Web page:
Keep searching
No stock is a sure thing, but some stocks are a lot closer to perfect than others. By looking for the perfect stock, you'll go a long way toward improving your investing prowess and learning how to separate out the best investments from the rest.

If you like energy stocks, we've got a stock idea that could knock your socks off. Read about it right here in The Motley Fool's special free report on the energy industry and its best prospects -- it's free but only available for a limited time, so click here today.

Click here to add Noble to My Watchlist, which can find all of our Foolish analysis on it and all your other stocks.

Fool contributor Dan Caplinger doesn't own shares of the companies mentioned in this article. Motley Fool newsletter services have recommended buying shares of SeaDrill. We Fools may not all hold the same opinions, but we all believe that considering a diverse range of insights makes us better investors. The Fool has a disclosure policy.


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  • Report this Comment On March 21, 2012, at 2:39 PM, TrojanFan wrote:

    First of all, a critical review of these screening criteria shows that 3 of the failing marks are practically within rounding errors of passing (net margins, current ratio and debt to equity ratio).

    Second, these are all backward looking ratios which is problematic. For this screen to be more useful, it would be helpful if you were dealing with what the *next* 12 months is likely to look like rather then the last 12, but that would require an in depth understanding of the company and a lot of hard work. I can tell you that a lot of drillships that they took on all the debt to build are about to come into service starting this quarter and at pretty impressive day rates at that. This will have a very favorable impact on earnings on a go forward basis.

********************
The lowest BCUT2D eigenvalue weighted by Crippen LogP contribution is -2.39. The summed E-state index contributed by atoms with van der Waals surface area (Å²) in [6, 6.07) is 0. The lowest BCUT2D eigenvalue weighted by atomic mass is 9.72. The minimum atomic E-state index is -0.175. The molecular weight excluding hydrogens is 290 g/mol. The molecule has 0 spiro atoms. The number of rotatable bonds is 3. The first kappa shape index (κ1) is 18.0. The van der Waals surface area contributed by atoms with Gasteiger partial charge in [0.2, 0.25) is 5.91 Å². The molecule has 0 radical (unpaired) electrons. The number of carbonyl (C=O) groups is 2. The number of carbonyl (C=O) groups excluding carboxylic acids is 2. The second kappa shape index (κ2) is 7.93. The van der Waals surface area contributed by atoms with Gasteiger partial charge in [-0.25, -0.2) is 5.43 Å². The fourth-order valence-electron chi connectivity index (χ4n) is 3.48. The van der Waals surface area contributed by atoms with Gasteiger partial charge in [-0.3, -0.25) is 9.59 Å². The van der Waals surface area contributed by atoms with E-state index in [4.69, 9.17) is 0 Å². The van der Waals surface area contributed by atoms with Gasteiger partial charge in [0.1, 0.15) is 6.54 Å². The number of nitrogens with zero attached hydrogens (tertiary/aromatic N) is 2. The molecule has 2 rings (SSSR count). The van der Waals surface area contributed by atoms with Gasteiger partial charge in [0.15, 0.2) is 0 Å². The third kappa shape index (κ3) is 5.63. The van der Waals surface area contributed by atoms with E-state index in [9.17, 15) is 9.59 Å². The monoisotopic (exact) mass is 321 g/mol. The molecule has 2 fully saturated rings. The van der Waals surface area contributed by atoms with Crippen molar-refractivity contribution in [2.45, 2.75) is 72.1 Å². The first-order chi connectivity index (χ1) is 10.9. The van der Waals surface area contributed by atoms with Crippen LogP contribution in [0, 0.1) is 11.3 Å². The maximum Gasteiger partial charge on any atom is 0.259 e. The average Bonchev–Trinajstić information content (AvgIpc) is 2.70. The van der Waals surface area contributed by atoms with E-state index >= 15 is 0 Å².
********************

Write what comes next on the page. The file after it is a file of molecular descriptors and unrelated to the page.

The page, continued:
Third, this is a *very* cyclical business and you are taking your measurement very close to a cyclical trough. Day rates are expanding impressively right now and earnings are expected to start climbing rapidly as the slack capacity in the industry starts to get taken up with higher oil prices. Last year EPS was $1.31, this year's consensus estimate for EPS is $2.94 and next year's is $4.21 which would be well under a 10 P/E. This isn't a consumer staples type of business with a really stable earnings stream. The range of earnings over the business cycle is extremely wide for businesses like this. Now I should also state that there is a wide range of uncertainty around the forecast results. The range of analysts' estimates is very wide for this company and that's for very good reason. There is considerable uncertainty surrounding the future price of oil and the economic growth in Europe, Japan and China which are big marginal drivers for the price of oil as well as the geopolitical turmoil in the Middle East.

    All that said, I feel very comfortable with this investment and I have a medium sized investment in the company (medium by my standards anyways, perhaps small for some). The world is running out of cheap and inexpensive to extract oil whether we like it or not and even a European recession won't change that reality, though it may prolong the affordability and availability of current supplies just a little bit. Like it or not, prices are likely heading higher and that will support extraction from the remote and technologically challenging deap sea areas in which Noble and others specialize.

    Another thing your analysis misses is just how incredibly cheap the cost of capital is on that 50.3% debt to equity is and how impressive this firm's discipline at deleveraging their balance sheet has been during past business cycle peaks. My impression of this management team is very, very good in that regard. They don't overbuild to demand as I've seen so many others in this sector do in the past, though I won't name any names here.